“It’s weird how sad I am,” I texted my nephew Nicholas on my iPhone as I waited for takeout in a Mexican restaurant.

“I’m sad, too,” he responded, “now that I think about it.”

We were discussing how I had canceled my landline earlier that day. I’d read an article about how most people hanging on to their old-school phones were sixty-five or older and living in the Northeast. A sixty-three-year-old resident of the Northeast, it dawned on me that I was fast approaching being a statistic. I had to change that.

“Got that number when I moved to NY 35 years ago,” I thumb-typed to Nick. “Wanted to keep it but I’m paying $125 a month for robocalls.”

I certainly didn’t need the cheap cordless from CVS collecting dust on my nightstand. I’ve had a cell phone since 2001, my husband had his own, and our internet came through cable. Knowing that my texts to him about picking up oat milk (from one room of our apartment to the other) bounced between satellites twenty-two thousand miles above the equator always made me laugh. I used the mobile for everything necessary—like Citymapper telling me when the B train would arrive—but clung to my old phone and its randomly assigned numeric sequence out of nostalgia. The voices of people I loved, converted into electrical energy and then into sound waves, had come through it for all my years in Brooklyn. So many of those voices had become memories, but just having the number tethered me to their echoes. When I called my elderly mother back in Chicago, I’d wait to hang up until she hung up first, to keep her energy vibrating. After she died in 2002, I occasionally called her old number, hoping some spark of her was still alive inside the wires. I used that number to arrange her wake. She’d called me on it to tell me my father had died. Six months earlier, I’d phoned him to announce I’d won a scholarship for my second year of grad school at Brooklyn College.

“You stay in that New York until your dreams come true,” he’d said. “I know they will.”

My husband had reached me on it to ask me out on our first date. Nine years later, Citibank used it to verify his purchase of my engagement ring, which he was trying to keep a secret. Canceling that number felt like sacrificing my connection to those events and people for the sake of economy and “progress.” If I wanted to save money, I could’ve dropped a streaming service or a subscription to a digital magazine I barely read.

As a waiter handed me my quesadillas, I finished texting Nicholas: “But why are *you* sad?”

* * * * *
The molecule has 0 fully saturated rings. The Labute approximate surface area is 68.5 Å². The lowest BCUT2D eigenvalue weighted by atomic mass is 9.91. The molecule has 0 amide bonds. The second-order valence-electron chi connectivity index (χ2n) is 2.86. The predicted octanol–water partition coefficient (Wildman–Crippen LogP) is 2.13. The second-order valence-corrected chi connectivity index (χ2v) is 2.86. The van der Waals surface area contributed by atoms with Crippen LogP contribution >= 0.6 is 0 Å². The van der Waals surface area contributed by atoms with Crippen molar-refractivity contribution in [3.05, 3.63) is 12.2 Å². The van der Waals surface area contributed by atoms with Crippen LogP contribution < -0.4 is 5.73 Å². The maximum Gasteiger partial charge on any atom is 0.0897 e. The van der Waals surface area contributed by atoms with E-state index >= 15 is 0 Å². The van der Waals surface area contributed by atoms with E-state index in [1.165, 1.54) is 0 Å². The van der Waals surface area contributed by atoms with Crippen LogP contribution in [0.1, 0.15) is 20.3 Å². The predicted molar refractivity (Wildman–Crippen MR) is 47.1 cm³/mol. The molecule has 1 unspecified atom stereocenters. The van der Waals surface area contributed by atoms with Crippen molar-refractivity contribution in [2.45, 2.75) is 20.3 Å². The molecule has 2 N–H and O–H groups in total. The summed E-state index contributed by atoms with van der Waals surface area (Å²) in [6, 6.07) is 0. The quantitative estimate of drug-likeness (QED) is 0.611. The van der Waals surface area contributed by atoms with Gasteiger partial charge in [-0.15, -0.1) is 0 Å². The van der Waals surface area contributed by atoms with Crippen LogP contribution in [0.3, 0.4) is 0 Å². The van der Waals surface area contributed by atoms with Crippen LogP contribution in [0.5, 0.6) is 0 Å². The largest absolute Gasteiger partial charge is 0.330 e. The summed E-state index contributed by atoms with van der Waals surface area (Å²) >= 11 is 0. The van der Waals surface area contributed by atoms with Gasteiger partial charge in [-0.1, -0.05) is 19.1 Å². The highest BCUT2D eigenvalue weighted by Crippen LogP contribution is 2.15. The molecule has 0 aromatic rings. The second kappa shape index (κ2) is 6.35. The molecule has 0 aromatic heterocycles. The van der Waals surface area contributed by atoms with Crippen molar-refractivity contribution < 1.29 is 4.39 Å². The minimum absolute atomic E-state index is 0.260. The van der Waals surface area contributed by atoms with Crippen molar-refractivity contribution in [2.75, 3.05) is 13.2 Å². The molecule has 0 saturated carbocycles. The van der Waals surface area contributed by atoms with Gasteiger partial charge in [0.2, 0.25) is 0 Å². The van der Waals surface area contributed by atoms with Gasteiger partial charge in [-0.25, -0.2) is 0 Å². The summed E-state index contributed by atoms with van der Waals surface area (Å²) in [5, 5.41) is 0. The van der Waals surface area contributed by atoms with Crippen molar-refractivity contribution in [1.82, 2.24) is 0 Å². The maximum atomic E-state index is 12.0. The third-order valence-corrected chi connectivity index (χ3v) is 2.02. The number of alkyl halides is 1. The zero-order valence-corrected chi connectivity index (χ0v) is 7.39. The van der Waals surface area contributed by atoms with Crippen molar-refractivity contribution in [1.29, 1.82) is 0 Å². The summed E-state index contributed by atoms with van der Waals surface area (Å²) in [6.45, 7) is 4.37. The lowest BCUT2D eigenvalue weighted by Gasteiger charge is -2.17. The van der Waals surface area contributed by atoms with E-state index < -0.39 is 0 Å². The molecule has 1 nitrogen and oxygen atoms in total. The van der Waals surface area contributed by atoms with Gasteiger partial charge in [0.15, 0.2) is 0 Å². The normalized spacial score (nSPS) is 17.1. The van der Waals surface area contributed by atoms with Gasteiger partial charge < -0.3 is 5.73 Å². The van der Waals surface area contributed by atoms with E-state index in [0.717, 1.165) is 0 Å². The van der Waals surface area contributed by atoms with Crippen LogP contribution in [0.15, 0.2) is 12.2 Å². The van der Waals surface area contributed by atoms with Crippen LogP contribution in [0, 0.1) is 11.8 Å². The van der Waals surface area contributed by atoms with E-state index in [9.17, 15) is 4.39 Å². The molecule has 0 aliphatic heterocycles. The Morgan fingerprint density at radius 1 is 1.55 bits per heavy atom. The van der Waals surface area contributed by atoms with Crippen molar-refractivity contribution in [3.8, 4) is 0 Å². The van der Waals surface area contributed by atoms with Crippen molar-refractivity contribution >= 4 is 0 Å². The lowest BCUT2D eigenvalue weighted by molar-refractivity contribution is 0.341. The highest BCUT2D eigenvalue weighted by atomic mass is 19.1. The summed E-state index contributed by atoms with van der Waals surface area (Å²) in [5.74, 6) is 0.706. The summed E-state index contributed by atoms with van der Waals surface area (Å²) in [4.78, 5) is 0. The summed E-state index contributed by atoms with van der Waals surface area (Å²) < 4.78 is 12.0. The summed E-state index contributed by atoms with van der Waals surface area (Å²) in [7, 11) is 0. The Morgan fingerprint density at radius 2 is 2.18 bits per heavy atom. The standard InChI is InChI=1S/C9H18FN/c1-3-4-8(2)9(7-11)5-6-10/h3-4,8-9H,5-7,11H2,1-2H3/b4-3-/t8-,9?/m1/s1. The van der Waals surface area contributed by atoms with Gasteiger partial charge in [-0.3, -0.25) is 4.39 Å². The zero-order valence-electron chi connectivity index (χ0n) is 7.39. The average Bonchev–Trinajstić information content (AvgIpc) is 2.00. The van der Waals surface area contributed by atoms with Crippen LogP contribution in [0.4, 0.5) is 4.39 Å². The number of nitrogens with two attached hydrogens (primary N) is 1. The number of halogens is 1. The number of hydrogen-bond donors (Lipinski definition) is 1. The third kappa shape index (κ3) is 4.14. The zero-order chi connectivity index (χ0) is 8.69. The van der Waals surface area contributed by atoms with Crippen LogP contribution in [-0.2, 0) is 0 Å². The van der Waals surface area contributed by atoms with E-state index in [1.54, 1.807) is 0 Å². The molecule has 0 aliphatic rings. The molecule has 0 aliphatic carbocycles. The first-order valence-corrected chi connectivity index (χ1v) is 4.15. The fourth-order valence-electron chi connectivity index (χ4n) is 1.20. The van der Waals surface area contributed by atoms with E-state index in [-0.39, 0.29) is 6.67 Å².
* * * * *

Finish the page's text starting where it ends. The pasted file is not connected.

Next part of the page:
“’Cause I’ve known that number by heart since I was five.”

I wanted to remember my old number so, back at home, I wrote it on a piece of paper and placed it on a bookshelf that I’d re-fashioned into an altar.

How had I forgotten? Those seven digits had been my link to him after I’d navigated to New York’s poetry scene. My sister and I were both living with our parents when he was born in 1984; she was twenty-one, I was twenty-three. I helped raise him for four years. Even when I had my own apartment, I’d head home on the weekends to spend time with him. We developed a bond that was more like little brother and big sister. He’d call me several times a week in Brooklyn with breaking news.

“Guess what?” a message began. “I take vitamins! Call me back, okay?”

A shoebox filled with tapes of his messages, recorded with a handheld mini-cassette player placed in front of my answering machine, still lived in a bin in a closet. I kept his voice on plastic films with magnetic coating the way my parents collected my childhood stick-figure drawings in a scrapbook. I knew there’d come a time when his aunt would not be his first call.

As I entered my PIN to pay for the takeout, I was surprised, and glad, to see part of my landline appearing in that sequence. Using a phone number for a PIN wasn’t brilliant, but when I created it I figured I’d get old and forgetful. And I had. But more important than my old number surviving as data beaming between satellites was that Nick had committed it to memory. Despite my forgetfulness, and both of us getting older and distracted by adulthood’s burdens, it was still “data” in his heart beaming between us.

I wanted to remember my old number so, back at home, I wrote it on a piece of paper and placed it on a bookshelf that I’d re-fashioned into an altar. I propped it between my late mom’s leather change purse from the sixties and a tiny plastic rabbit that my dad had picked up and handed to me as we walked around our old neighborhood the summer I was five. I lit a candle and felt dumb for crying. The Verizon representative said the line would go dead in a couple of hours. It seemed a cold, brutal end for an old friend. I wondered if it had indeed disappeared, so I walked over to the phone, picked up the handset, and listened to the silence. Then I put its black plastic carcass on the altar with the other sacred relics that told the story of my past. 

Sharon Mesmer’s essays and interviews have appeared in the New York Times, New York Magazine/The Cut, and the Paris Review. Her most recent poetry collection is Greetings from My Girlie Leisure Place (Bloof Books). She teaches creative writing at New York University and the New School.

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Published in the April 2024 issue: View Contents
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